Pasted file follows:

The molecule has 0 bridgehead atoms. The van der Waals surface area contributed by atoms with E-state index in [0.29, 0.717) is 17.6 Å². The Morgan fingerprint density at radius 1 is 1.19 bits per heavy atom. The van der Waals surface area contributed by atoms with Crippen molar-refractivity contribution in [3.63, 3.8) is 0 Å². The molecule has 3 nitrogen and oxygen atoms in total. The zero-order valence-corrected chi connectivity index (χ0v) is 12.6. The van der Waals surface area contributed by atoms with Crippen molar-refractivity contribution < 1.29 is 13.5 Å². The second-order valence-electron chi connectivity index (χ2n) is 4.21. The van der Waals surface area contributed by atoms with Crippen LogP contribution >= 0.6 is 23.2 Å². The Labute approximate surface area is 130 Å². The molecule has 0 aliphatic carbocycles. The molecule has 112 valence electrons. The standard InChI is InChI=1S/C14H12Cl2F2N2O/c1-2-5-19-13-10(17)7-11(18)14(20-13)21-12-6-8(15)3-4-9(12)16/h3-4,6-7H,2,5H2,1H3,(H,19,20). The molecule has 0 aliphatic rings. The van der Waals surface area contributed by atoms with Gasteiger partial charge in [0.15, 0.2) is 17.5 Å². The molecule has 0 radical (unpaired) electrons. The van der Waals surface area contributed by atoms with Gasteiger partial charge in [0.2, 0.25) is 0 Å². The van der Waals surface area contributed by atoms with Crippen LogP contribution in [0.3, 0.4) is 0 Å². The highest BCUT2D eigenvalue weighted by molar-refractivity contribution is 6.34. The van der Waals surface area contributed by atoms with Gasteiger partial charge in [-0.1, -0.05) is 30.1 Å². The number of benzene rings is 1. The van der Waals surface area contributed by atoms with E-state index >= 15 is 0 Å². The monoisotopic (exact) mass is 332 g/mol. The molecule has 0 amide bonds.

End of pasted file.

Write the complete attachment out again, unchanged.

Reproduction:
The molecule has 0 bridgehead atoms. The van der Waals surface area contributed by atoms with E-state index in [0.29, 0.717) is 17.6 Å². The Morgan fingerprint density at radius 1 is 1.19 bits per heavy atom. The van der Waals surface area contributed by atoms with Crippen molar-refractivity contribution in [3.63, 3.8) is 0 Å². The molecule has 3 nitrogen and oxygen atoms in total. The zero-order valence-corrected chi connectivity index (χ0v) is 12.6. The van der Waals surface area contributed by atoms with Crippen molar-refractivity contribution < 1.29 is 13.5 Å². The second-order valence-electron chi connectivity index (χ2n) is 4.21. The van der Waals surface area contributed by atoms with Crippen LogP contribution >= 0.6 is 23.2 Å². The Labute approximate surface area is 130 Å². The molecule has 0 aliphatic carbocycles. The molecule has 112 valence electrons. The standard InChI is InChI=1S/C14H12Cl2F2N2O/c1-2-5-19-13-10(17)7-11(18)14(20-13)21-12-6-8(15)3-4-9(12)16/h3-4,6-7H,2,5H2,1H3,(H,19,20). The molecule has 0 aliphatic rings. The van der Waals surface area contributed by atoms with Gasteiger partial charge in [0.15, 0.2) is 17.5 Å². The molecule has 0 radical (unpaired) electrons. The van der Waals surface area contributed by atoms with Gasteiger partial charge in [0.2, 0.25) is 0 Å². The van der Waals surface area contributed by atoms with Crippen LogP contribution in [0.3, 0.4) is 0 Å². The highest BCUT2D eigenvalue weighted by molar-refractivity contribution is 6.34. The van der Waals surface area contributed by atoms with Gasteiger partial charge in [-0.1, -0.05) is 30.1 Å². The number of benzene rings is 1. The van der Waals surface area contributed by atoms with E-state index >= 15 is 0 Å². The monoisotopic (exact) mass is 332 g/mol. The molecule has 0 amide bonds.